"We need to talk"

Tough conversations about aging

Alison Delory - December 10, 2013

PlainPicture/Image Source.
PlainPicture/Image Source.

This article was first published in the Fall 2013 issue of Dalhousie magazine.

When her mother died suddenly, Dal alumna Sarah Ross* of Halifax had to come up with a plan — and quickly — to look after her 87-year-old father. An otherwise agreeable and quiet man, he was adamant about one thing: he didn’t want to move into a nursing home. “He saw that as having one foot in the grave,” says Ross. “He wasn’t there.”

Ross’s dad insisted he could stay in the apartment where he’d been living with his wife of 56 years. Ross, who’s 41 and single, knew differently. She’d already been visiting her octogenarian parents every other day and doing their errands since neither of them drove. She decided to move her dad into her home. The problem was, she knew he wouldn’t come if he thought he was a burden.

“I needed him to believe he was helping me,” says Ross. She told him he could pay rent to help cover her mortgage. “I had to take it on the chin at my mom’s funeral. My dad was telling people he was doing me a favour by moving in with me.”

Ross has since learned her dad’s health is worse than she or her eight siblings realized. He has 20 per cent kidney function, and takes blood thinners that make him dizzy. He risks bleeding to death from a small cut.

Ross works full time but now spends evenings and weekends at home with her dad. There have been difficult conversations around his limitations, Ross says. He requires a special diet and needs encouragement to take his medications, maintain his hygiene and keep a regular sleeping schedule. They negotiate whether he can leave the house to go to church or if he must climb stairs with his cane.

Closing the communications gap does not come easily to many people with elderly parents. Whether it’s health care, housing or finances, according to the experts many families simply don’t have these conversations early or often enough.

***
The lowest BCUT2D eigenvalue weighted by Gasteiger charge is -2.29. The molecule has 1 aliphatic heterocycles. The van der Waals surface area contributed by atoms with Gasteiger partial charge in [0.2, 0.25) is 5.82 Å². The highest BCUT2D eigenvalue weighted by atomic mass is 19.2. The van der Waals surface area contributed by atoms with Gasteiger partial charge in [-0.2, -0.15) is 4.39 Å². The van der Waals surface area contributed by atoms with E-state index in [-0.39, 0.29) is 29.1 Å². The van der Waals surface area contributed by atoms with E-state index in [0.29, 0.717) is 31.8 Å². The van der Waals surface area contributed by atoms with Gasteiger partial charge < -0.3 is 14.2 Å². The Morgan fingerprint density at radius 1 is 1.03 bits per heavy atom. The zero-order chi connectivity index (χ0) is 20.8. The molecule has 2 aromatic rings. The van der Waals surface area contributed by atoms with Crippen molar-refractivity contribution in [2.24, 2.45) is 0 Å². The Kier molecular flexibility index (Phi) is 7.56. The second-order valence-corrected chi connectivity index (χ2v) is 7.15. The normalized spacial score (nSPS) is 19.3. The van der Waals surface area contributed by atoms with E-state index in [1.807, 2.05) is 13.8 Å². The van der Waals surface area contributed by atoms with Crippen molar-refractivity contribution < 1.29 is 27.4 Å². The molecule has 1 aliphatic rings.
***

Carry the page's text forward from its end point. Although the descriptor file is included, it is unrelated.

Says geriatrician, medical professor and Dal alumnus Dr. Kenneth Rockwood (PGM’91), “Not having the conversation, just hoping it will work out, is not the way to do it.” He recommends being pragmatic, and predicating these conversations on the certainty of death and likelihood of a preceding period of illness. “Adult children and their aging parents are both responsible for these conversations,” Dr. Rockwood says.

Here are several possible scenarios you may have to face.


While living in Vancouver, you get a call at 3 a.m. from a Halifax hospital. Your elderly father is in intensive care, comatose. His doctor recommends disconnecting his ventilator. You are confused and overwhelmed and without knowing his wishes tell the doctor no—keep him alive, whatever it takes.

According to Dean Tom Marrie, Faculty of Medicine, the most important thing is that children understand their parents’ end-of-life care wishes. “Ask them: ‘Do you want to be resuscitated?’” Dr. Marrie (MD’70) says. He recommends having this conversation at least annually, as people’s wishes can change, and writing their stated preferences down.

Generally it is best to ask these questions at calm moments — not in the ER in the middle of the night, says Dr. Rockwood. He says uncertainty can put families into conflict with medical professionals, and this scenario could land your parent in a vegetative state against his wishes. “In the middle of the night you might make a decision you’ll later regret,” Dr. Rockwood says.


You try to initiate a conversation with your mother about your father’s obvious memory loss. She tells you everything is fine and changes the topic.

If your parent resists, be firm and lay out some forced-choice alternatives, Dr. Rockwood recommends. “For example, we can talk about it now or tomorrow, or with a doctor or clergy member. But this conversation must happen.” An external person, who could also be a friend, psychiatrist or counselor, can provide support and help broker disagreements. If you’re uptight, rehearse. “Make sure the words coming out of your mouth sound good to you,” Dr. Rockwood says.